Things are beginning to pile up a bit here at Crazy Town Industries (I have named myself CEO, Treasurer, Janitor, Image Management Consulting Ambassador*, and Fridge Cleaner) but before I send the blog into hibernation for a bit I thought I'd follow up with a Crandall cartoon from the later 30's.
*-this position comes with epaulets
By the time of 'Never Should Have Told You' (1937) the Screen Song series was, much like the Betty Boop series, in decline. Sweet bands proliferated and most of the tunes were pretty lame*. There were exceptions though such as the two featuring The Westerners: 'The Hills of Old Wyomin' (1936) & 'Twilight on The Trail' (1937). Nat Brandywynne sounds like he should be more terrible than he actually is. Actually it's not a bad tune and Maxine Tappen pulls off a pretty decent Peggy Lee style vocal. Not terrific but certainly pleasant enough and even has a nice trumpet break...
*-the quality of gags & animation remained high though. Fleischers' was the most consistent studio of the 30's. The skillful movement and the constant inventiveness of the cartoons remained strong practically to the studio's demise.
But I digress. That is because the late 30's also gave us one of the most bizarre and utterly wrong (yet so right) characters ever in cartoon history: the great and powerful Wiffle Piffle! Most sources claim Tom Johnson as the creator of the character but to look at him I wonder if it couldn't have been Crandall. The two basically split the Screen Songs between them during this period and even supporting characters appear in both artists' films. While the rest of the industry were refining the exact proportions of cuteness Crandall & Johnson knew what the public really wanted: human deformities! It is important to remember that at this time the only hope of a decent livelihood a Piffle could expect was working in Bouncing Ball Cartoons. Anyway, you will see the Piffle in his full range of emotions:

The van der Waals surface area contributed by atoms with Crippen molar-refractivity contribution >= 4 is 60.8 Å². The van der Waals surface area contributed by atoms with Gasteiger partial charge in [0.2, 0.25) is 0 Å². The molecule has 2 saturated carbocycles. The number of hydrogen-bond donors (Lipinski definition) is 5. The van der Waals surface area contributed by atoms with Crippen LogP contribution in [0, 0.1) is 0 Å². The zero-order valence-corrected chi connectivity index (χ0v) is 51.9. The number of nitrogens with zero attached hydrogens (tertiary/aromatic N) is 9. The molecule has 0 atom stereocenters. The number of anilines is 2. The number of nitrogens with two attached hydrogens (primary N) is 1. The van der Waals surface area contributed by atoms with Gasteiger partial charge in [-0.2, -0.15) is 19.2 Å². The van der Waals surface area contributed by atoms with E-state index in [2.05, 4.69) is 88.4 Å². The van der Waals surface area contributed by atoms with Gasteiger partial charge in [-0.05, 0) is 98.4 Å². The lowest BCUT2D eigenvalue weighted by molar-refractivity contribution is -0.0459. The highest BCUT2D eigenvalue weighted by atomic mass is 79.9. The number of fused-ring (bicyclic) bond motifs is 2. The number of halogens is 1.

Welcome to the enchanted kingdom of The Bronx! It's Two Reel to be true!
Where men bite dogs.